Tag Archives: VIctorian Period

The Ghost Club

4 Apr

Welcome to the Ghost Club – where Arthur Conan Doyle, along with Bram Stoker, Henry James and their guests, invite you to a feast of Victorian tales of the uncanny and macabre.

“The Ghost Club” is written by noted horror writer William Meikle. Each story purports to be written by a prominent Victorian writer. All fourteen stories are seriously weird, always creepy, and, at times downright terrifying. Each one is a great read, but, of course, I have my favourites.

“The High Bungalow” (Rudyard Kipling) – a terrifying tale of ghosts and Freemasonry in the hills of the Punjab.

“The Immortal Memory” (Leo Tolstoy) – death and poetry at the court of Catherine the Great.

“The House of the Dead” (Bram Stoker) – this tale of death and spirits seriously made the hair on the back of my neck stand on end.

“Farside” (Herbert George Wells) – a tale of spirits and technology that left me more than a little unsettled.

“The Angry Ghost” (Oscar Wilde) – not a particularly frightening tale, but notable because William Meikle caught the flavour of Wilde’s style perfectly. It put me in mind of Wilde’s classic story “The Canterville Ghost”.

“The Scrimshaw Set” (Henry James) – this tale of the sea and death is chilling a macabre in equal measures.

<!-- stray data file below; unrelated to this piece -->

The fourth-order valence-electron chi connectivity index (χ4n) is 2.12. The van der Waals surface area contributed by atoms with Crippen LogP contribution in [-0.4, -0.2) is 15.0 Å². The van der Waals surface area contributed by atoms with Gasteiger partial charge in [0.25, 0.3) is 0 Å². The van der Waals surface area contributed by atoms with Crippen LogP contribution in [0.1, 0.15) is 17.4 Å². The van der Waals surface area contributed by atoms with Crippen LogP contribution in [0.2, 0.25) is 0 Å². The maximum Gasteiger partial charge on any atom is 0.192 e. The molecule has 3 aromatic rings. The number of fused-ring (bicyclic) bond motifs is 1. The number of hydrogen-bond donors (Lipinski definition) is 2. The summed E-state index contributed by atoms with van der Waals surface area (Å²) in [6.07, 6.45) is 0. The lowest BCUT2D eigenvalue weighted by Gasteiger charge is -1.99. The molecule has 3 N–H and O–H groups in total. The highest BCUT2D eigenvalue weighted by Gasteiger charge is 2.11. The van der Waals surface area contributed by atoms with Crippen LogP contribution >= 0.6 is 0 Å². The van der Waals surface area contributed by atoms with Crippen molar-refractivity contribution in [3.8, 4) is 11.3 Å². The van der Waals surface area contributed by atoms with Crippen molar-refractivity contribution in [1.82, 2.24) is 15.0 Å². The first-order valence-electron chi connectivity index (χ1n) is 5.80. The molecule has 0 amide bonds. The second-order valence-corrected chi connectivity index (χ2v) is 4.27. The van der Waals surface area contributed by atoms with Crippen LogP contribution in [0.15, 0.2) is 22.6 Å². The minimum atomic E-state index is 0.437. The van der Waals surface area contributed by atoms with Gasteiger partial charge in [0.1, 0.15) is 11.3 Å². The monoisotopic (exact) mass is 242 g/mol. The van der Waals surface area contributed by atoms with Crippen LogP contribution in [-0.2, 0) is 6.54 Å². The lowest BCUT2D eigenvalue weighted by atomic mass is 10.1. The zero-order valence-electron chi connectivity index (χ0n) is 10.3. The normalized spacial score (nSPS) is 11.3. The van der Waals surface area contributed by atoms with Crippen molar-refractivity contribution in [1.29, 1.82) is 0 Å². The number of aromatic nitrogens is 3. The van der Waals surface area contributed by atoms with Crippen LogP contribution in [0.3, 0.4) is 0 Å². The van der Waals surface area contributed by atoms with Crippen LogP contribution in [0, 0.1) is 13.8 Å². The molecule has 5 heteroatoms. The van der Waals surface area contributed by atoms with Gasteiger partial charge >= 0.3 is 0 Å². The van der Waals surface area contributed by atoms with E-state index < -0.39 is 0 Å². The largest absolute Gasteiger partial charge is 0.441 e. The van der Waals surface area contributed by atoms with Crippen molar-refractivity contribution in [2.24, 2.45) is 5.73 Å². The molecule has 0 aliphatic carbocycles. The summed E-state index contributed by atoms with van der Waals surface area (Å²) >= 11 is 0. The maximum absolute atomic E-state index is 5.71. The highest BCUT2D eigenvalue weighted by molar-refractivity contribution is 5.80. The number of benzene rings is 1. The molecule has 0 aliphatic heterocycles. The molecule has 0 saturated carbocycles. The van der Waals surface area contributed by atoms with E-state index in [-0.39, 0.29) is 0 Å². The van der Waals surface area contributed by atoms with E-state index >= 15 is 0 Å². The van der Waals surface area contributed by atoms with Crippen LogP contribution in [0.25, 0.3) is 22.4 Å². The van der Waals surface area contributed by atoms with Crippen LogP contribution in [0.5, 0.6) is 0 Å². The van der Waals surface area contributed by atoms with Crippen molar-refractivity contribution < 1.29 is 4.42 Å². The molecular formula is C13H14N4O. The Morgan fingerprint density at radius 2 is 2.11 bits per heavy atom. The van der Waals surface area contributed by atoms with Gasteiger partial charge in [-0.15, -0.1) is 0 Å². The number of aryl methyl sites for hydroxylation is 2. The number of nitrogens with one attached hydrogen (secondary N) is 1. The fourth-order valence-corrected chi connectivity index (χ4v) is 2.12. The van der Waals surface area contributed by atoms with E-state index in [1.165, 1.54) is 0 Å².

“The Curious Affair on the Embankment” (Arthur Conan Doyle) – Inspector Lestrade deals with a missing persons case with a horrifying twist.

I cannot recommend this volume of stories highly enough. If you enjoy classic ghost stories you will love this book.

Arsenic under the Elms

10 Oct

“Arsenic under the Elms” by Virginia A. McConnell is a look at New Haven, Connecticut in the Victorian period, via the lense of two similar, but unrelated, real murders, those of Mary Stannard in 1878 and Jennie Cramer in 1881.

The book was well researched, but I found the heavy emphasis on the trials just a little dull. This is just me, however, someone with a real interest in the justice system in the USA would no doubt find the book enthralling.

It was an interesting look into the time period, but I could not help but come away with one thought. Nothing much has changed. If you have money and position you can quite literally get away with murder in the USA.

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